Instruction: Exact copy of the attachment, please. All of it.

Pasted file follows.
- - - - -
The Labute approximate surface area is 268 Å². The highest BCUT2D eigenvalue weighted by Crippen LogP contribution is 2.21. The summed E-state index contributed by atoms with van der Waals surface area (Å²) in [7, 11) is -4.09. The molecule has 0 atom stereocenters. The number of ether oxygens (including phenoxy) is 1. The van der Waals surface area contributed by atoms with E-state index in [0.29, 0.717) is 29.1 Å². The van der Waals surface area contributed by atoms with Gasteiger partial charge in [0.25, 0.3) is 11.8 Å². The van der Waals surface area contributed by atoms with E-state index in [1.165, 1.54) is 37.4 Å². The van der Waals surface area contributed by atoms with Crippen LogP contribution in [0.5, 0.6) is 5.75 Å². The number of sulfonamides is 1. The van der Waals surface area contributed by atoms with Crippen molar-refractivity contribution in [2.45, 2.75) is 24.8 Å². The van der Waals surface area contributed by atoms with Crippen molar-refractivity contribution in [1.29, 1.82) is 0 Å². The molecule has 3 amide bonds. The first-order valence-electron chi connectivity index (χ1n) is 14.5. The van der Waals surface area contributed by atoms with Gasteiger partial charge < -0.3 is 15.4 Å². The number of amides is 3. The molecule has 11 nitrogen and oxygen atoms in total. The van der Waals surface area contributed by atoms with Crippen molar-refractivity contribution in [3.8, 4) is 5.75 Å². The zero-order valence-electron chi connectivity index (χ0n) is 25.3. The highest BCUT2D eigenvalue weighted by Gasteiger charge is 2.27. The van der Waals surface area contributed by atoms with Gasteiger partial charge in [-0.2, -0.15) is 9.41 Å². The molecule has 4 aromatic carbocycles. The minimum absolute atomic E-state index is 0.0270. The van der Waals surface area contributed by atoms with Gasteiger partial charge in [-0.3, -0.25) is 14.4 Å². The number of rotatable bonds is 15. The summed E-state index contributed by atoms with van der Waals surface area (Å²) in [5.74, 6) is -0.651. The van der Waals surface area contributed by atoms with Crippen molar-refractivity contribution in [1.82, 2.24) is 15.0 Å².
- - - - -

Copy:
The Labute approximate surface area is 268 Å². The highest BCUT2D eigenvalue weighted by Crippen LogP contribution is 2.21. The summed E-state index contributed by atoms with van der Waals surface area (Å²) in [7, 11) is -4.09. The molecule has 0 atom stereocenters. The number of ether oxygens (including phenoxy) is 1. The van der Waals surface area contributed by atoms with E-state index in [0.29, 0.717) is 29.1 Å². The van der Waals surface area contributed by atoms with Gasteiger partial charge in [0.25, 0.3) is 11.8 Å². The van der Waals surface area contributed by atoms with E-state index in [1.165, 1.54) is 37.4 Å². The van der Waals surface area contributed by atoms with Crippen LogP contribution in [0.5, 0.6) is 5.75 Å². The number of sulfonamides is 1. The van der Waals surface area contributed by atoms with Crippen molar-refractivity contribution in [2.45, 2.75) is 24.8 Å². The van der Waals surface area contributed by atoms with Crippen molar-refractivity contribution in [1.29, 1.82) is 0 Å². The molecule has 3 amide bonds. The first-order valence-electron chi connectivity index (χ1n) is 14.5. The van der Waals surface area contributed by atoms with Gasteiger partial charge < -0.3 is 15.4 Å². The number of amides is 3. The molecule has 11 nitrogen and oxygen atoms in total. The van der Waals surface area contributed by atoms with Crippen molar-refractivity contribution in [3.8, 4) is 5.75 Å². The zero-order valence-electron chi connectivity index (χ0n) is 25.3. The highest BCUT2D eigenvalue weighted by Gasteiger charge is 2.27. The van der Waals surface area contributed by atoms with Gasteiger partial charge in [-0.2, -0.15) is 9.41 Å². The molecule has 4 aromatic carbocycles. The minimum absolute atomic E-state index is 0.0270. The van der Waals surface area contributed by atoms with Gasteiger partial charge in [-0.3, -0.25) is 14.4 Å². The number of rotatable bonds is 15. The summed E-state index contributed by atoms with van der Waals surface area (Å²) in [5.74, 6) is -0.651. The van der Waals surface area contributed by atoms with Crippen molar-refractivity contribution in [1.82, 2.24) is 15.0 Å².